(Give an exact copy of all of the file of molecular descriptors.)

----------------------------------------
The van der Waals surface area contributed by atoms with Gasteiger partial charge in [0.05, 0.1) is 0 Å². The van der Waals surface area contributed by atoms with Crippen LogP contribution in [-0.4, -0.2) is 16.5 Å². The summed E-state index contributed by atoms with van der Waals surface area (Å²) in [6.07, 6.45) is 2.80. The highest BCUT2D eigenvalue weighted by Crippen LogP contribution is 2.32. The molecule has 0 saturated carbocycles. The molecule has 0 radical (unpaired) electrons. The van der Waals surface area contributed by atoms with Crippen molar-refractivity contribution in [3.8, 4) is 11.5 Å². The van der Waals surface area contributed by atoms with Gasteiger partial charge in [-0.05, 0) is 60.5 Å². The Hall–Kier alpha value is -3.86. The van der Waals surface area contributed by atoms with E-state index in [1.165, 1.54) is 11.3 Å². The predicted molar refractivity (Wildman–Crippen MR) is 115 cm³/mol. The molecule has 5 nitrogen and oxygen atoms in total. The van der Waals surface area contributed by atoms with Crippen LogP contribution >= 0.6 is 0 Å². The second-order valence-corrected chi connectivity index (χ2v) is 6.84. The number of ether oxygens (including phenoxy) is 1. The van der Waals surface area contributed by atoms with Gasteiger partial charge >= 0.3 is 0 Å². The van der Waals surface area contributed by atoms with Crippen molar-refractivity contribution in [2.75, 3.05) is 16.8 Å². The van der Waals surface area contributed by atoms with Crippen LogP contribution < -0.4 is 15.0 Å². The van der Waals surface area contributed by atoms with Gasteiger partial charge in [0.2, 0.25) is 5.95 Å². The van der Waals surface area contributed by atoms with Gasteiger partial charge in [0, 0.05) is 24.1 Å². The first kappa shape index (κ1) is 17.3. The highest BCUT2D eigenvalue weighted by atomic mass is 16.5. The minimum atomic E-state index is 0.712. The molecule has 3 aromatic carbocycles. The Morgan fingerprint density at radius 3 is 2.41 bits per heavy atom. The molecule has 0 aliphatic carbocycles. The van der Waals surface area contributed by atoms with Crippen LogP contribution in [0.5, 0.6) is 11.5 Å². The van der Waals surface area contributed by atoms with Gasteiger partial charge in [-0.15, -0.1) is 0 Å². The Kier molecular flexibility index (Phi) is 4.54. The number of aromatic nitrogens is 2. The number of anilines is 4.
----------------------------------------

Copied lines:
The van der Waals surface area contributed by atoms with Gasteiger partial charge in [0.05, 0.1) is 0 Å². The van der Waals surface area contributed by atoms with Crippen LogP contribution in [-0.4, -0.2) is 16.5 Å². The summed E-state index contributed by atoms with van der Waals surface area (Å²) in [6.07, 6.45) is 2.80. The highest BCUT2D eigenvalue weighted by Crippen LogP contribution is 2.32. The molecule has 0 saturated carbocycles. The molecule has 0 radical (unpaired) electrons. The van der Waals surface area contributed by atoms with Crippen molar-refractivity contribution in [3.8, 4) is 11.5 Å². The van der Waals surface area contributed by atoms with Gasteiger partial charge in [-0.05, 0) is 60.5 Å². The Hall–Kier alpha value is -3.86. The van der Waals surface area contributed by atoms with E-state index in [1.165, 1.54) is 11.3 Å². The predicted molar refractivity (Wildman–Crippen MR) is 115 cm³/mol. The molecule has 5 nitrogen and oxygen atoms in total. The van der Waals surface area contributed by atoms with Crippen LogP contribution >= 0.6 is 0 Å². The second-order valence-corrected chi connectivity index (χ2v) is 6.84. The number of ether oxygens (including phenoxy) is 1. The van der Waals surface area contributed by atoms with Gasteiger partial charge >= 0.3 is 0 Å². The van der Waals surface area contributed by atoms with Crippen molar-refractivity contribution in [2.75, 3.05) is 16.8 Å². The van der Waals surface area contributed by atoms with Crippen LogP contribution < -0.4 is 15.0 Å². The van der Waals surface area contributed by atoms with Gasteiger partial charge in [0.2, 0.25) is 5.95 Å². The van der Waals surface area contributed by atoms with Gasteiger partial charge in [0, 0.05) is 24.1 Å². The first kappa shape index (κ1) is 17.3. The highest BCUT2D eigenvalue weighted by atomic mass is 16.5. The minimum atomic E-state index is 0.712. The molecule has 3 aromatic carbocycles. The Morgan fingerprint density at radius 3 is 2.41 bits per heavy atom. The molecule has 0 aliphatic carbocycles. The van der Waals surface area contributed by atoms with Crippen LogP contribution in [0.5, 0.6) is 11.5 Å². The van der Waals surface area contributed by atoms with Gasteiger partial charge in [-0.15, -0.1) is 0 Å². The Kier molecular flexibility index (Phi) is 4.54. The number of aromatic nitrogens is 2. The number of anilines is 4.